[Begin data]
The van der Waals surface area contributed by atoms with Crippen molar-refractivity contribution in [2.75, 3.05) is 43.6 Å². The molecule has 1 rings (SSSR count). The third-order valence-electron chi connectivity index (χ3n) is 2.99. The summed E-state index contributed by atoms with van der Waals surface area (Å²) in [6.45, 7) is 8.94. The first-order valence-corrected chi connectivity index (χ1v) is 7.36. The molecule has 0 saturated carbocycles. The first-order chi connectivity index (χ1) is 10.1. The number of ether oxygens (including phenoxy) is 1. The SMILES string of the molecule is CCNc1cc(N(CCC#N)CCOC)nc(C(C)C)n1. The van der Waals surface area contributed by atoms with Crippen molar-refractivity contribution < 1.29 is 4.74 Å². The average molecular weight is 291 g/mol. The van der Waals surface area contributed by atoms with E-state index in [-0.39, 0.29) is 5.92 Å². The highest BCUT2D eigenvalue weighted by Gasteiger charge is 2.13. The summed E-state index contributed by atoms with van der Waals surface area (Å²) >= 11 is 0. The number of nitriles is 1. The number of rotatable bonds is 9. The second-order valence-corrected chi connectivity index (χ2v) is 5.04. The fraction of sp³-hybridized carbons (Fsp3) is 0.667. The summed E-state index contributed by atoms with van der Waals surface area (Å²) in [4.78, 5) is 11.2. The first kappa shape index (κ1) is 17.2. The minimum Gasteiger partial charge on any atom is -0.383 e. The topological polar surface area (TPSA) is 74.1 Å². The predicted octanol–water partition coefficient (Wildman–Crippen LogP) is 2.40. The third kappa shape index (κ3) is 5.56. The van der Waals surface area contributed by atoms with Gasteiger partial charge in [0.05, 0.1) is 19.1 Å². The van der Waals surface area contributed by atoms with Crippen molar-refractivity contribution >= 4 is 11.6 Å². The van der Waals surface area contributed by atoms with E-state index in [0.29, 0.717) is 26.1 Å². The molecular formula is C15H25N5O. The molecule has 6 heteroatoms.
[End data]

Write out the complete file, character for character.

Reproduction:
The van der Waals surface area contributed by atoms with Crippen molar-refractivity contribution in [2.75, 3.05) is 43.6 Å². The molecule has 1 rings (SSSR count). The third-order valence-electron chi connectivity index (χ3n) is 2.99. The summed E-state index contributed by atoms with van der Waals surface area (Å²) in [6.45, 7) is 8.94. The first-order valence-corrected chi connectivity index (χ1v) is 7.36. The molecule has 0 saturated carbocycles. The first-order chi connectivity index (χ1) is 10.1. The number of ether oxygens (including phenoxy) is 1. The SMILES string of the molecule is CCNc1cc(N(CCC#N)CCOC)nc(C(C)C)n1. The van der Waals surface area contributed by atoms with Crippen molar-refractivity contribution < 1.29 is 4.74 Å². The average molecular weight is 291 g/mol. The van der Waals surface area contributed by atoms with E-state index in [-0.39, 0.29) is 5.92 Å². The highest BCUT2D eigenvalue weighted by Gasteiger charge is 2.13. The summed E-state index contributed by atoms with van der Waals surface area (Å²) >= 11 is 0. The number of nitriles is 1. The number of rotatable bonds is 9. The second-order valence-corrected chi connectivity index (χ2v) is 5.04. The fraction of sp³-hybridized carbons (Fsp3) is 0.667. The summed E-state index contributed by atoms with van der Waals surface area (Å²) in [4.78, 5) is 11.2. The first kappa shape index (κ1) is 17.2. The minimum Gasteiger partial charge on any atom is -0.383 e. The topological polar surface area (TPSA) is 74.1 Å². The predicted octanol–water partition coefficient (Wildman–Crippen LogP) is 2.40. The third kappa shape index (κ3) is 5.56. The van der Waals surface area contributed by atoms with Gasteiger partial charge in [0.05, 0.1) is 19.1 Å². The van der Waals surface area contributed by atoms with Crippen molar-refractivity contribution >= 4 is 11.6 Å². The van der Waals surface area contributed by atoms with E-state index in [0.29, 0.717) is 26.1 Å². The molecular formula is C15H25N5O. The molecule has 6 heteroatoms.